Re: Weathered reweigh dates, was: Re: Re: IC 40' box car decal

Frederick Freitas <prrinvt@...>


           The Boston & Albany did this on the commuter line to riverside.
Basically a box on a flat, and a motor and spray arms. What they put
on the row was thick, black, and nasty smelling. I watched in awe as
grown ups made a huge mess of everything. Then again, thery were still under steam, too.

Fred Freitas

From: Timothy Barney <tbarney@...>
To: STMFC@...
Sent: Mon, May 31, 2010 8:35:27 PM
Subject: Re: Weathered reweigh dates, was: Re: [STMFC] Re: IC 40' box car decal

Bruce Smith wrote:
I said:

Oil was also sprayed on the rails to reduce corrosion from the salt
brine dripping from passing ice reefers. Oil spray cars vanished at

same time as ice reefers on many railroads.

Bob Witt replied:

I don't believe I have ever seen an "oil spray car".

Weed sprayers, but not oil sprayers; does any one have a photo to


PRR #497700, page 422, Pennsy Power 3. The caption notes that the PRR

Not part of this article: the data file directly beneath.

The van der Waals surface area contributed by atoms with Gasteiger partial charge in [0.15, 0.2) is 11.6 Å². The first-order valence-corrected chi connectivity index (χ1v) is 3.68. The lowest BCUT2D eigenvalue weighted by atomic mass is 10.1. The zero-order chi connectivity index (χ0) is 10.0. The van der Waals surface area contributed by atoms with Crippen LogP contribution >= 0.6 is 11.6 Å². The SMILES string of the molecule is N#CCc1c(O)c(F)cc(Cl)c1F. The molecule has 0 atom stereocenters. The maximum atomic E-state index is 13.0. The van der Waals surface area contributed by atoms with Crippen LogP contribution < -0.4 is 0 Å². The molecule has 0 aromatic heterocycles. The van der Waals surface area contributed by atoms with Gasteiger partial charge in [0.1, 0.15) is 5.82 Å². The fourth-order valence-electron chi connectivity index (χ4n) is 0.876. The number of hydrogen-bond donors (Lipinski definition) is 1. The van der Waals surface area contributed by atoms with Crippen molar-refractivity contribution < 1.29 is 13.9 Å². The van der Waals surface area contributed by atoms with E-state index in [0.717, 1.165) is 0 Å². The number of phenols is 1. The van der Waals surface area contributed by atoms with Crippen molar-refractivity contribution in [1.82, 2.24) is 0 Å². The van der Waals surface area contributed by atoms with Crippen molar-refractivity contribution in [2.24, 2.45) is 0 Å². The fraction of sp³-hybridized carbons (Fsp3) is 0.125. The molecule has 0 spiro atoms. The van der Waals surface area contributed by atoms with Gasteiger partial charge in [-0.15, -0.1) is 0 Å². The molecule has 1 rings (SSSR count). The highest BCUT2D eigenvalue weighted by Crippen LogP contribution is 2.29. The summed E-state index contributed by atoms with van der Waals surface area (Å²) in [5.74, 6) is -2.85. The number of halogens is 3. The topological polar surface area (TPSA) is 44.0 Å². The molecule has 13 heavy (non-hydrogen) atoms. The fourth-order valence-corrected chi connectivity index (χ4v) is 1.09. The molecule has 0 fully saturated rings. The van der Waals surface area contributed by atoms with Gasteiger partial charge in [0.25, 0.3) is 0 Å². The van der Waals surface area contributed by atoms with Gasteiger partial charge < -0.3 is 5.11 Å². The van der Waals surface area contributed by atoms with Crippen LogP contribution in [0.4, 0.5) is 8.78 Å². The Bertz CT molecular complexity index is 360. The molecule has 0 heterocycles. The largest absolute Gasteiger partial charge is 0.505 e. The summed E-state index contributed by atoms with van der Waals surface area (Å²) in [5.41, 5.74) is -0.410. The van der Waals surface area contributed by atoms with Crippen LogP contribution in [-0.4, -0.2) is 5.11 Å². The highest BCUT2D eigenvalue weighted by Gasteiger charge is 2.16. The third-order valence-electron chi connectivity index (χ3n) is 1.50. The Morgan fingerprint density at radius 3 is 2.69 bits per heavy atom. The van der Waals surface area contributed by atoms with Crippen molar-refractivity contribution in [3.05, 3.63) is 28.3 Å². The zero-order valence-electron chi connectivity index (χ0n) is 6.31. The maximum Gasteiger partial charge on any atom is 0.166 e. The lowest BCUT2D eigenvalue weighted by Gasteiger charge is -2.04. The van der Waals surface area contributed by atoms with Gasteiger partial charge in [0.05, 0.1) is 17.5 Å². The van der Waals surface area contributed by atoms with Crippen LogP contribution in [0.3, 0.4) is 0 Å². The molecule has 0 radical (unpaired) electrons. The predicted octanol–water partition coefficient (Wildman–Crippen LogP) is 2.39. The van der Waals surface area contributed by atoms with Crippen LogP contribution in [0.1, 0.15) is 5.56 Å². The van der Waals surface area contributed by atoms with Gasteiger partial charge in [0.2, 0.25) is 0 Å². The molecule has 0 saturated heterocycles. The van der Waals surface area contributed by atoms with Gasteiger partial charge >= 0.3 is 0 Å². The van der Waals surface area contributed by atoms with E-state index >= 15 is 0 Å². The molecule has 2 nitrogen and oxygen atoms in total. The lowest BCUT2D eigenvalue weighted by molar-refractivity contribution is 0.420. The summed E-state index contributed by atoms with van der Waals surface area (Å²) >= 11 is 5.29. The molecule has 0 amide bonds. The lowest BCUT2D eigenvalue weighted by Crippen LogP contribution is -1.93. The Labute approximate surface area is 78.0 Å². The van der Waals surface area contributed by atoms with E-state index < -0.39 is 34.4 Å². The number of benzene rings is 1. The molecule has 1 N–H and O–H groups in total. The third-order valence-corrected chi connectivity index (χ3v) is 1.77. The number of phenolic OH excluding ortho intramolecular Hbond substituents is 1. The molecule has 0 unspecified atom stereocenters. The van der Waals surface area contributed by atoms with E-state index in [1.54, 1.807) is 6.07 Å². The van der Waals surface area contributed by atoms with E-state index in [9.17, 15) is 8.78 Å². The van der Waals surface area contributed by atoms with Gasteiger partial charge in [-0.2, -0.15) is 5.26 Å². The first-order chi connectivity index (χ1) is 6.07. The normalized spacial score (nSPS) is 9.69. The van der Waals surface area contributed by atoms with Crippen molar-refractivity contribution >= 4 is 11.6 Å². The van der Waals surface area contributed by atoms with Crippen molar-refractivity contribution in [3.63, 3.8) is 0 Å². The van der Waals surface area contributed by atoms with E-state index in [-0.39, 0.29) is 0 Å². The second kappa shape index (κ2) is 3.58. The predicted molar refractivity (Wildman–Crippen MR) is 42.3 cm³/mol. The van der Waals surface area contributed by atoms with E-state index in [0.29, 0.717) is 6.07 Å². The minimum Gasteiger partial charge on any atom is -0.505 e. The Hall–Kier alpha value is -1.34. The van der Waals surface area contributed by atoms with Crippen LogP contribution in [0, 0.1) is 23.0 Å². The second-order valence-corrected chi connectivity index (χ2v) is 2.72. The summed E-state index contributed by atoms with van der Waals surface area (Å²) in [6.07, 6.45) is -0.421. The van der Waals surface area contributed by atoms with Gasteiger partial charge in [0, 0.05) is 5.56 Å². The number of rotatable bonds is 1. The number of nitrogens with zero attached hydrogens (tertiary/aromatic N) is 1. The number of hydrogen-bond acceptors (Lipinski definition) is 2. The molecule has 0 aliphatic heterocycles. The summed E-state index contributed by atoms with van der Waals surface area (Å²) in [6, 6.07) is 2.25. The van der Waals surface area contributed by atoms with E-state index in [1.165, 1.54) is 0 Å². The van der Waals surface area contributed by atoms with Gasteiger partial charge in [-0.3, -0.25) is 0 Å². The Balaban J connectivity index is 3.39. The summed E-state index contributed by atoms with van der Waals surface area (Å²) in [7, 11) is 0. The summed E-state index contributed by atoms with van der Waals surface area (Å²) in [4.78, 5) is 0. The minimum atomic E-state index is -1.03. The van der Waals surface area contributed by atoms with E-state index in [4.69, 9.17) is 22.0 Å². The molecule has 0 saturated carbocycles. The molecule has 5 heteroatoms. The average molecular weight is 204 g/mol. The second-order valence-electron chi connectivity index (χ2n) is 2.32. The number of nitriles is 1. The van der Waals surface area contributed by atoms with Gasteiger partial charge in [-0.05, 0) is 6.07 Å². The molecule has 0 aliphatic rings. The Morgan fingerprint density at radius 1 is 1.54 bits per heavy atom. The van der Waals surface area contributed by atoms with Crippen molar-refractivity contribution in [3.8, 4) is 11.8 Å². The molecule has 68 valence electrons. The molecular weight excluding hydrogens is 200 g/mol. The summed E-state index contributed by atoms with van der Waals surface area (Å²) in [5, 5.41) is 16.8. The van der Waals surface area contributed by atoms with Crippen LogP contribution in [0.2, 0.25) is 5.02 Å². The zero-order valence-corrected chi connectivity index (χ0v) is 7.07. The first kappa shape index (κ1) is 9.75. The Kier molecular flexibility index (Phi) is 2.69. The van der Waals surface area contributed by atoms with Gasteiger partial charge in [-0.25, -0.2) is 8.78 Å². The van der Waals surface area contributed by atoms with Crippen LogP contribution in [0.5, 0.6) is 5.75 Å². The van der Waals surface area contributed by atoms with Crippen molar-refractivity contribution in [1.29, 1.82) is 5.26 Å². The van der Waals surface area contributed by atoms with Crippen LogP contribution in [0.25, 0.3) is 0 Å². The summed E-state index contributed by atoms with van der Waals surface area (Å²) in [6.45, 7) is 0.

"was one of the few railroads that did it [spay oil] mechanically."

Bruce Smith
Auburn, AL

Explains why when they undercut the mainline through Altoona a while
back for double-stacks, the soil was not permitted to be removed from
Conrail property. It was classified as hazardous waste (likely from all
the Steam Era oil sprayed along the tracks - had to get STMFC era in
here somehow) and was trucked to another site within Conrail property
for disposal (it would have had to go to a H.W. dump for processing
otherwise). I can't imagine all the weed-control oil and leaking lube
oil that must have dripped between the rails in the 150+ years that line
has been open. That dirt came out jet black from under the tracks!

Tim Barney

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